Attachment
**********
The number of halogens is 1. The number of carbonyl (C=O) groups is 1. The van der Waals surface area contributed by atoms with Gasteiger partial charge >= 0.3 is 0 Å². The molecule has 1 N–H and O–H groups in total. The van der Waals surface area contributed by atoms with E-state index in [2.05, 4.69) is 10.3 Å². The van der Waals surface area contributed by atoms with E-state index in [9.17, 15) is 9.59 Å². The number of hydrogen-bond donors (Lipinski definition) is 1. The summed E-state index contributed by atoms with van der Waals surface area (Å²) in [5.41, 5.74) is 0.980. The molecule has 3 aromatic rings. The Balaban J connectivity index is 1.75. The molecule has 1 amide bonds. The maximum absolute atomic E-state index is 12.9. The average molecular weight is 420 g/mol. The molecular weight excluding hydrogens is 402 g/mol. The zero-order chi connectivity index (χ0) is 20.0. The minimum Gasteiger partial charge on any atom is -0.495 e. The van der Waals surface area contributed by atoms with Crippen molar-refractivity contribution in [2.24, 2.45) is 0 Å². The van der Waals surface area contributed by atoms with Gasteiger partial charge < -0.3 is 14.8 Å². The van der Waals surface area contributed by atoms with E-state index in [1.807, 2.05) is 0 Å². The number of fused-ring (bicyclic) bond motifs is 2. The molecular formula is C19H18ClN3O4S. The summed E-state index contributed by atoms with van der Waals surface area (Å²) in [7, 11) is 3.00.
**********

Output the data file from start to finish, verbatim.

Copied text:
The number of halogens is 1. The number of carbonyl (C=O) groups is 1. The van der Waals surface area contributed by atoms with Gasteiger partial charge >= 0.3 is 0 Å². The molecule has 1 N–H and O–H groups in total. The van der Waals surface area contributed by atoms with E-state index in [2.05, 4.69) is 10.3 Å². The van der Waals surface area contributed by atoms with E-state index in [9.17, 15) is 9.59 Å². The number of hydrogen-bond donors (Lipinski definition) is 1. The summed E-state index contributed by atoms with van der Waals surface area (Å²) in [5.41, 5.74) is 0.980. The molecule has 3 aromatic rings. The Balaban J connectivity index is 1.75. The molecule has 1 amide bonds. The maximum absolute atomic E-state index is 12.9. The average molecular weight is 420 g/mol. The molecular weight excluding hydrogens is 402 g/mol. The zero-order chi connectivity index (χ0) is 20.0. The minimum Gasteiger partial charge on any atom is -0.495 e. The van der Waals surface area contributed by atoms with Crippen molar-refractivity contribution in [2.24, 2.45) is 0 Å². The van der Waals surface area contributed by atoms with Gasteiger partial charge < -0.3 is 14.8 Å². The van der Waals surface area contributed by atoms with E-state index in [1.807, 2.05) is 0 Å². The number of fused-ring (bicyclic) bond motifs is 2. The molecular formula is C19H18ClN3O4S. The summed E-state index contributed by atoms with van der Waals surface area (Å²) in [7, 11) is 3.00.